Barbra Dillon, Fanbase Press Editor-in-Chief: Congratulations on the recent release of your book, Flora of Middle Earth: Plants of Tolkien's Legendarium, from Oxfard University Press! What inspired this botanical collection?
Walter S. Judd: I’ve always been a fan of the writings of J.R.R. Tolkien and as a professional botanist, I’ve have appreciated the numerous references to plants in The Hobbit, The Lord of the Rings, and the Silmarillion. My son, Graham, is an artist (printmaker) and also enjoys Tolkien’s works. This collaborative project would, therefore, seem to be a natural one, but it was actually my wife, Beverly, who suggested that we get together and write/illustrate a book on the plants of Middle-earth. As a plant systematist – I’m naturally drawn to projects that focus on diversity – and I love describing the diverse kinds of plants and looking for evolutionary connections between them.
BD: The natural landscape plays a large role in Tolkien’s novels. How would you describe your research process into the various plants within Middle Earth, and how did this process differ or converge with your research experiences in your capacity as a Distinguished Professor Emeritus in the Department of Biology, University of Florida?
WJ: The first step was to develop a list of all the plants mentioned in the major writings of J.R.R. Tolkien, then Graham and I used preserved specimens of these plants at two herbaria (i.e., collections of pressed and dried plants) – one in St. Paul, MN, the University of Minnesota Herbarium (of the Bell Museum of Natural History), and the other in Gainesville, FL, the University of Florida Herbarium (of the Florida Museum of Natural History) – to capture the major morphological characteristics of each of the plants that form a part of Tolkien’s legendarium. This information was used by Graham to make his woodcut-style illustrations, which allow readers of our book to easily see the distinctive characteristics of the major genera and/or species of Middle-earth plants (both those occurring in our world, and also those imaginative plants unique to Tolkien’s world). And I used the same information, supplemented by information from the botanical literature, to write the descriptions of these plants. The writing of these plant descriptions was very similar to the process of writing the descriptions of plants for other research projects with which I’m engaged as part of my academic work at the University of Florida. This project differed in that I tried to minimize the use of technical terms in order to make the descriptions more accessible to the general reader (and also included in the book a basic botanical primer). The project also differed in that I included information on the significance of each species to Tolkien’s legendarium – thus pulling together information from imaginative literature, as well as science.
BD: What do you hope that readers will most take away from the book?
WJ: Graham and I hope our book will help to reconnect our readers to the diversity of plants in the world around us. Thus, a major goal of the book is to increase respect for and understanding of the plants that grow in the environments that exist around us. In a small way, we hope that the book will increase the visibility of and love for plants in our modern culture (which is rather plant-blind)! We think that Tolkien would agree. In his essay “On Fairy-Stories,” he said that “Recovery” is one of the goals of fantasy, and by this he meant “a re-gaining – regaining of a clear view” and “seeing things as we are (or were) meant to see them.” Additionally, in a small way we hope that our book assists readers in reconnecting science and artistic imagination. We are trying to follow the lead of Tolkien, who noted that the light of the Two Trees of Valinor “is the light of art undivorced from reason, that sees things both scientifically … and imaginatively.”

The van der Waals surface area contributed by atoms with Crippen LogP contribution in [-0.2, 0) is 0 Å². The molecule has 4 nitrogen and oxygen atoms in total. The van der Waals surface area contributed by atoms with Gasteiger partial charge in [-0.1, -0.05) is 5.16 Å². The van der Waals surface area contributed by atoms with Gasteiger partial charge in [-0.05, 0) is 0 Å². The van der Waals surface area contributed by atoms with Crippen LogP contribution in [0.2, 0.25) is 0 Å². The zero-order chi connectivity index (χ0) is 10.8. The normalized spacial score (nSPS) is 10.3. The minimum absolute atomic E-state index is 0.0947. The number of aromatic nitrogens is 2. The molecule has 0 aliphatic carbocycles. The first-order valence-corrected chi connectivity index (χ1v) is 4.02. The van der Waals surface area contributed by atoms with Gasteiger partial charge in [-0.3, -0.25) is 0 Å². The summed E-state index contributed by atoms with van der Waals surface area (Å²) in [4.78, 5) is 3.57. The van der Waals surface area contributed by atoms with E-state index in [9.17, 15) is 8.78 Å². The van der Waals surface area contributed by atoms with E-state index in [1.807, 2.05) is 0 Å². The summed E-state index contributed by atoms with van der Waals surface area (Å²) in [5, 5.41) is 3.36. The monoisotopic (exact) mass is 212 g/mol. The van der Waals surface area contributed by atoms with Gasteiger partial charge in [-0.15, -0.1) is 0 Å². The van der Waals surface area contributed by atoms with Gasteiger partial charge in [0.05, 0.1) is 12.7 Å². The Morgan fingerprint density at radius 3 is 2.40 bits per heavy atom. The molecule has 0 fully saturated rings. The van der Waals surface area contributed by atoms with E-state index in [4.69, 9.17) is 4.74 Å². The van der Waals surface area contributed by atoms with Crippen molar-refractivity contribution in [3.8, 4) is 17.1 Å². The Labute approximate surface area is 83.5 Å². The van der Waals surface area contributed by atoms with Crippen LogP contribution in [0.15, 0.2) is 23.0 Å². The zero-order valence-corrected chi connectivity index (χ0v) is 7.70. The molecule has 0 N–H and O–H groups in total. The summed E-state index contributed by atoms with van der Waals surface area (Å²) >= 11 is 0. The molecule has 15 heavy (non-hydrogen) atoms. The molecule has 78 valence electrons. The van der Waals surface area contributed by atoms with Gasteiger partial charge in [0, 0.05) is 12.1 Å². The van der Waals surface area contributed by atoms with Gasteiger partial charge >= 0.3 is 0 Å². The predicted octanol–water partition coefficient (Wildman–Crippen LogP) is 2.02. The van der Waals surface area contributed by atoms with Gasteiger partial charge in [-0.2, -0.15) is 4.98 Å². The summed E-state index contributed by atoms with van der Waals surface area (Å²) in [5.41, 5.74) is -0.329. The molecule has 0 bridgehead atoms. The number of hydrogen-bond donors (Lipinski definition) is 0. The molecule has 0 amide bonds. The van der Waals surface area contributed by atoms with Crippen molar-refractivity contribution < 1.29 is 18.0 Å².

BD: How would you describe your creative process in working with Graham Judd throughout the project?
WJ: Like any collaborative process, it involved good communication. We talked for hours about events in the history of Middle-earth that involved plants, and in the process selected those events that are shown in the vignettes that accompany each illustrated plant. We tried in this process to keep the entire history of Middle-earth in mind – selecting events from the Silmarillion, Children of Húrin, The Hobbit, and Lord of the Rings. It was great fun!
BD: Are there any other artistically focused projects on which you are working that you are able to share with readers?
WJ: I am in the planning stages of two other projects – both collaborative – one is a book presenting the diversity of the plant family Ericaceae (the Blueberry or Heath family), which will include numerous illustrations, photos, and maps, along with descriptions for every genus of this large and economically important family, and the second is a cook book focusing on species growing wild in Florida.
BD: Lastly, what would you like to tell fans who want to learn more about Flora of Middle Earth?
WJ: Tolkien was clear about this: Middle-earth is our own world! Somehow, we have forgotten how beautiful and wonderful it really is – so we need to walk out into the fields and forests near our home, and experience the beauty and wonder of the plants around us. Knowing more about the science of plants, actually seeing the characteristics that distinguish one tree from another, surely will increase our wonder – allowing a renewed connection to the living world of plants. Thus, we encourage readers to take our book into the field – and actually look at pines, oaks, beeches, and ashes.